Whether in new construction, or in existing buildings, you've likely run into similar conditions at properties.  How to you handle these types of situations?

Tags: IAQ, Indoor, air, environment, mold, quality

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OK Group--

Who has had an experience with suspected mold in a property you were called to work on?  Let's get a little discussion going about how you dealt with the situation!

Hire an expert in mold-remediation or and environmental consultant and follow their advice.

Proper protocol should involve something along the lines of:

1) Mold sampling to verify types of mold present.
2) Protection of employees working on site.
3) Elimination of the moisture source.
4) Elimination of the visible mold.
5) Treatment to inhibit further growth.
6) Mold sampling to verify success of Remediation efforts.

Methods for elimination of visible mold will vary depending on the affected materials) There are products for the lumber that can be spray applied. Party wall likely needs panels replaced. On fire jobs this sometimes involves opening the roof for access.

If you don't deal with this proactively you expose yourself to serious legal risks. New owner: "What's that musty smell? Why are my kids sick? Why is there mold in my brand new home/apartment? Honey! Call the lawyer!!"

How much mold would you have to see to trigger the protocol you outlined?

Good question Richard.   

Since the mold industry is not federally regulated, the emphasis in unregulated cities and states has been on acceptable industry standards of care.  That industry SOC is drawn somewhat vaguely from various sources, such as the NYC Guideline, EPA, OSHA, IICRC S520, etc. There are states such as Texas and Florida that have their own state guidelines, so I suppose I should have inquired as to the location of the project.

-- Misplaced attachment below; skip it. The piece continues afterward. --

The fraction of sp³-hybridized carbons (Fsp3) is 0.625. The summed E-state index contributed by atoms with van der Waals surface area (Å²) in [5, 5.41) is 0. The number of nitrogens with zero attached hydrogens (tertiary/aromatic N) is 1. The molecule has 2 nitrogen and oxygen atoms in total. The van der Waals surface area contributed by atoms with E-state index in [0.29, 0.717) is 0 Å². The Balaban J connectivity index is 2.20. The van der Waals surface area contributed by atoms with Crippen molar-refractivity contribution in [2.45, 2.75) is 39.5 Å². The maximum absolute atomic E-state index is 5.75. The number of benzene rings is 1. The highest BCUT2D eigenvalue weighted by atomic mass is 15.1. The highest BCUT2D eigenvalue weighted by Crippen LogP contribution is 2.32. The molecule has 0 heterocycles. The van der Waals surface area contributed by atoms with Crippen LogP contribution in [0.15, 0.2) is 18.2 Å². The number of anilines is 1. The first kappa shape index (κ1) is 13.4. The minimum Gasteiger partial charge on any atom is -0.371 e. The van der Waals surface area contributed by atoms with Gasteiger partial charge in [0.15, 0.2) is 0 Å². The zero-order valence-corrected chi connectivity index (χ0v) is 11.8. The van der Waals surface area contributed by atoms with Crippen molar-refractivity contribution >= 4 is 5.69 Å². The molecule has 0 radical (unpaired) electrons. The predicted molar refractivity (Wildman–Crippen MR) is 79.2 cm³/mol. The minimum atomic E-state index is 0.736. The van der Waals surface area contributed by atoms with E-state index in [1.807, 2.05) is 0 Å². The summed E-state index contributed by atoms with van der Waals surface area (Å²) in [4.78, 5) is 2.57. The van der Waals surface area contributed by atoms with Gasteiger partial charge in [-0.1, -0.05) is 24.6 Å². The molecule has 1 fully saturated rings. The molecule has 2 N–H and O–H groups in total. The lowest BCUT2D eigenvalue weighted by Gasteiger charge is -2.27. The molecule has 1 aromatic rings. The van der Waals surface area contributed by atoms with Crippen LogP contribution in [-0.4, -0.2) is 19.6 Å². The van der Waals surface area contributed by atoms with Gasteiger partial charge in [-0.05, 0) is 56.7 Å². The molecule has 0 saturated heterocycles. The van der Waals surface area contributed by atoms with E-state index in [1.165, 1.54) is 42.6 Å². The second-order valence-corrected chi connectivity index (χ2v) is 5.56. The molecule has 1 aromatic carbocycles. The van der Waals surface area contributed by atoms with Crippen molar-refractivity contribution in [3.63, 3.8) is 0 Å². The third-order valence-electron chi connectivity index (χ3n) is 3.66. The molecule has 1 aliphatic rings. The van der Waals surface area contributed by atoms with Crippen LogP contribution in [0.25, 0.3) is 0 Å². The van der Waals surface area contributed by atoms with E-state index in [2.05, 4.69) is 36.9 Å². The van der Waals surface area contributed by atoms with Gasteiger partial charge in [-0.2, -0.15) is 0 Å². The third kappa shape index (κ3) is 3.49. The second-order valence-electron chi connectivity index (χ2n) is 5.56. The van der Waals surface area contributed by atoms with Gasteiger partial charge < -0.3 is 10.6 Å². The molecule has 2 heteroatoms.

According the the NYC 2008 Guidelines, "Small Isolated Areas (less than 10 square feet) – e.g. ceiling tiles, small areas on walls (a) Remediation can be conducted by trained building maintenance staff. Such persons should receive training on proper cleaning methods, personal protection, and potential health hazards associated with mold exposure. This training can be performed as part of a program to comply with the requirements of the OSHA Hazard Communication Standard (29 CFR 1910.1200)."  

That figure (<10 SF) has been implemented by several other agencies such as the EPA, however it was never based on any scientific data.   It was a political compromise between city officials and large landlords who wanted to limit their exposure to cleanup costs.  Lab testing has shown that a 1 SF area of mold growth on drywall in a 10x10x8 room, disturbed without proper cleanup, can spike mold spore levels to over 1,000,000 spores per cubic meter of air.    


Regardless of the location of the project, with what I see in the photos, I would personally want to play it safe rather than gambling with occupant health and liability risks.  

I think the first order of the day is to inform the homeowner. Take photos and inform the owner in writing. Also make sure its safe for you or your crew to work in that environment. Looks like they had a flood in that basement already! If the homeowner assigns you to fix the situation, then seek out professional help. Depending on your trade and background, you may be able to determine if the source of moisture is still present or has been remedied.

Good thought, though if you're a subcontractor it probably would be wise to go to the builder first.  Looks like a multi-family unit so there may be no 'homeowner' yet.  

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